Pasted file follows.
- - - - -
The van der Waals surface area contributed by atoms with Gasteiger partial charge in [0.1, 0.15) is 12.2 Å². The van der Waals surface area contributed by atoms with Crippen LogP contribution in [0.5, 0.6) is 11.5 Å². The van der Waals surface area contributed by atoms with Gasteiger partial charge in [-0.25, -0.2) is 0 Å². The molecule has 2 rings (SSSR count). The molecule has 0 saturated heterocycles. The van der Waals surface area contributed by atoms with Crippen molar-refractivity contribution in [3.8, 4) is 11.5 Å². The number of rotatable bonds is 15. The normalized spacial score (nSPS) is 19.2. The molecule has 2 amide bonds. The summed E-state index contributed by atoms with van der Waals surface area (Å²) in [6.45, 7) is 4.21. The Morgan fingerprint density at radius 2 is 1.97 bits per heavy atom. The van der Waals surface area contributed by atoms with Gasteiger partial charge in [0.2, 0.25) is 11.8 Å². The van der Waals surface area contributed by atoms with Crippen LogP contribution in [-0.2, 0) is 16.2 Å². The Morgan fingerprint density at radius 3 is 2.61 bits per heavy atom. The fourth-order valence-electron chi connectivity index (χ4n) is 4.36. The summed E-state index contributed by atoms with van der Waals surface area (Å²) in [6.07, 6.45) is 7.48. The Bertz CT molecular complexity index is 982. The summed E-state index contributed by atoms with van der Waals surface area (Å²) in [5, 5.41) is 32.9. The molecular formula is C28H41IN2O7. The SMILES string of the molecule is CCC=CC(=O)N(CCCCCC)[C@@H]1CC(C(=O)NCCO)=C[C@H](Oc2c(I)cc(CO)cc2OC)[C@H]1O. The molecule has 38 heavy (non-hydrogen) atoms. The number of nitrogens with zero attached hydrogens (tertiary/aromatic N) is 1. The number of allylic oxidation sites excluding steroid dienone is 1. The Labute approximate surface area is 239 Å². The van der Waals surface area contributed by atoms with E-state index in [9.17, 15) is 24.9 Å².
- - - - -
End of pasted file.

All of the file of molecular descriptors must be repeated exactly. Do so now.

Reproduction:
The van der Waals surface area contributed by atoms with Gasteiger partial charge in [0.1, 0.15) is 12.2 Å². The van der Waals surface area contributed by atoms with Crippen LogP contribution in [0.5, 0.6) is 11.5 Å². The van der Waals surface area contributed by atoms with Gasteiger partial charge in [-0.25, -0.2) is 0 Å². The molecule has 2 rings (SSSR count). The molecule has 0 saturated heterocycles. The van der Waals surface area contributed by atoms with Crippen molar-refractivity contribution in [3.8, 4) is 11.5 Å². The number of rotatable bonds is 15. The normalized spacial score (nSPS) is 19.2. The molecule has 2 amide bonds. The summed E-state index contributed by atoms with van der Waals surface area (Å²) in [6.45, 7) is 4.21. The Morgan fingerprint density at radius 2 is 1.97 bits per heavy atom. The van der Waals surface area contributed by atoms with Gasteiger partial charge in [0.2, 0.25) is 11.8 Å². The van der Waals surface area contributed by atoms with Crippen LogP contribution in [-0.2, 0) is 16.2 Å². The Morgan fingerprint density at radius 3 is 2.61 bits per heavy atom. The fourth-order valence-electron chi connectivity index (χ4n) is 4.36. The summed E-state index contributed by atoms with van der Waals surface area (Å²) in [6.07, 6.45) is 7.48. The Bertz CT molecular complexity index is 982. The summed E-state index contributed by atoms with van der Waals surface area (Å²) in [5, 5.41) is 32.9. The molecular formula is C28H41IN2O7. The SMILES string of the molecule is CCC=CC(=O)N(CCCCCC)[C@@H]1CC(C(=O)NCCO)=C[C@H](Oc2c(I)cc(CO)cc2OC)[C@H]1O. The molecule has 38 heavy (non-hydrogen) atoms. The number of nitrogens with zero attached hydrogens (tertiary/aromatic N) is 1. The number of allylic oxidation sites excluding steroid dienone is 1. The Labute approximate surface area is 239 Å². The van der Waals surface area contributed by atoms with E-state index in [9.17, 15) is 24.9 Å².